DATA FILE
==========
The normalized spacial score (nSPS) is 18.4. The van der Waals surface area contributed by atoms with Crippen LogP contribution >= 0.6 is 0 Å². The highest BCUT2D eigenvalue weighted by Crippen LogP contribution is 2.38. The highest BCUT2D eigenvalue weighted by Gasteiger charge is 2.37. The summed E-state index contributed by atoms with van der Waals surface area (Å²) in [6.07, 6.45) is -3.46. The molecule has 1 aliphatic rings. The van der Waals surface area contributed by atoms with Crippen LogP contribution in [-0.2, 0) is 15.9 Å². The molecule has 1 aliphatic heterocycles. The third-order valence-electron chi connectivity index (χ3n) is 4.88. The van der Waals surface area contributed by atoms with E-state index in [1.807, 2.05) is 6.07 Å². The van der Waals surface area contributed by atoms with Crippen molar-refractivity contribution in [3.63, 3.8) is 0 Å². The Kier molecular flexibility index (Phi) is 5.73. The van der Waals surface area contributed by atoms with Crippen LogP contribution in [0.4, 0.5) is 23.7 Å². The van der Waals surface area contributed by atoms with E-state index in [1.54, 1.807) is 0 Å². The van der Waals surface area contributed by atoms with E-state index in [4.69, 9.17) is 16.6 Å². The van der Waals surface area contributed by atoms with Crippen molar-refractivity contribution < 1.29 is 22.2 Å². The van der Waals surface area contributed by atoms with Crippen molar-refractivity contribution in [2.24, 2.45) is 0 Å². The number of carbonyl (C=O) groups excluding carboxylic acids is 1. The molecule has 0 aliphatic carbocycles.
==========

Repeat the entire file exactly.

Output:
The normalized spacial score (nSPS) is 18.4. The van der Waals surface area contributed by atoms with Crippen LogP contribution >= 0.6 is 0 Å². The highest BCUT2D eigenvalue weighted by Crippen LogP contribution is 2.38. The highest BCUT2D eigenvalue weighted by Gasteiger charge is 2.37. The summed E-state index contributed by atoms with van der Waals surface area (Å²) in [6.07, 6.45) is -3.46. The molecule has 1 aliphatic rings. The van der Waals surface area contributed by atoms with Crippen LogP contribution in [-0.2, 0) is 15.9 Å². The molecule has 1 aliphatic heterocycles. The third-order valence-electron chi connectivity index (χ3n) is 4.88. The van der Waals surface area contributed by atoms with E-state index in [1.807, 2.05) is 6.07 Å². The van der Waals surface area contributed by atoms with Crippen molar-refractivity contribution in [3.63, 3.8) is 0 Å². The Kier molecular flexibility index (Phi) is 5.73. The van der Waals surface area contributed by atoms with Crippen LogP contribution in [0.4, 0.5) is 23.7 Å². The van der Waals surface area contributed by atoms with E-state index in [1.54, 1.807) is 0 Å². The van der Waals surface area contributed by atoms with E-state index in [4.69, 9.17) is 16.6 Å². The van der Waals surface area contributed by atoms with Crippen molar-refractivity contribution < 1.29 is 22.2 Å². The van der Waals surface area contributed by atoms with Crippen molar-refractivity contribution in [2.24, 2.45) is 0 Å². The number of carbonyl (C=O) groups excluding carboxylic acids is 1. The molecule has 0 aliphatic carbocycles.